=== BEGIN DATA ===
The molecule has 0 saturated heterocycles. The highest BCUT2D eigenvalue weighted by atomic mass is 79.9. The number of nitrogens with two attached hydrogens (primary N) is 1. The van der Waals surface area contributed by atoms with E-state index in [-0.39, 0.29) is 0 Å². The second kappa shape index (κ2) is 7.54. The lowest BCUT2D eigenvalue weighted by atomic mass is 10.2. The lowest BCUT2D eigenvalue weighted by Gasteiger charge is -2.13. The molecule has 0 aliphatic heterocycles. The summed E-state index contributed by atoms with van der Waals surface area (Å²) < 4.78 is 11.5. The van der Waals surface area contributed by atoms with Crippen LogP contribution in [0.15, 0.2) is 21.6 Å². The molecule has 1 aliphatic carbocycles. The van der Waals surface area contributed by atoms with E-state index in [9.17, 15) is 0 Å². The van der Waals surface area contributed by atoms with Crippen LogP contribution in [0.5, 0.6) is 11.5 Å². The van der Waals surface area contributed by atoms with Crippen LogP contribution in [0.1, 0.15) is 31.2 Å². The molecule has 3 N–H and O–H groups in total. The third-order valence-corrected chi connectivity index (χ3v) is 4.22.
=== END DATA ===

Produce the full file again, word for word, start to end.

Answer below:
The molecule has 0 saturated heterocycles. The highest BCUT2D eigenvalue weighted by atomic mass is 79.9. The number of nitrogens with two attached hydrogens (primary N) is 1. The van der Waals surface area contributed by atoms with E-state index in [-0.39, 0.29) is 0 Å². The second kappa shape index (κ2) is 7.54. The lowest BCUT2D eigenvalue weighted by atomic mass is 10.2. The lowest BCUT2D eigenvalue weighted by Gasteiger charge is -2.13. The molecule has 0 aliphatic heterocycles. The summed E-state index contributed by atoms with van der Waals surface area (Å²) < 4.78 is 11.5. The van der Waals surface area contributed by atoms with Crippen LogP contribution in [0.15, 0.2) is 21.6 Å². The molecule has 1 aliphatic carbocycles. The van der Waals surface area contributed by atoms with E-state index in [9.17, 15) is 0 Å². The van der Waals surface area contributed by atoms with Crippen LogP contribution in [0.5, 0.6) is 11.5 Å². The van der Waals surface area contributed by atoms with Crippen LogP contribution in [0.1, 0.15) is 31.2 Å². The molecule has 3 N–H and O–H groups in total. The third-order valence-corrected chi connectivity index (χ3v) is 4.22.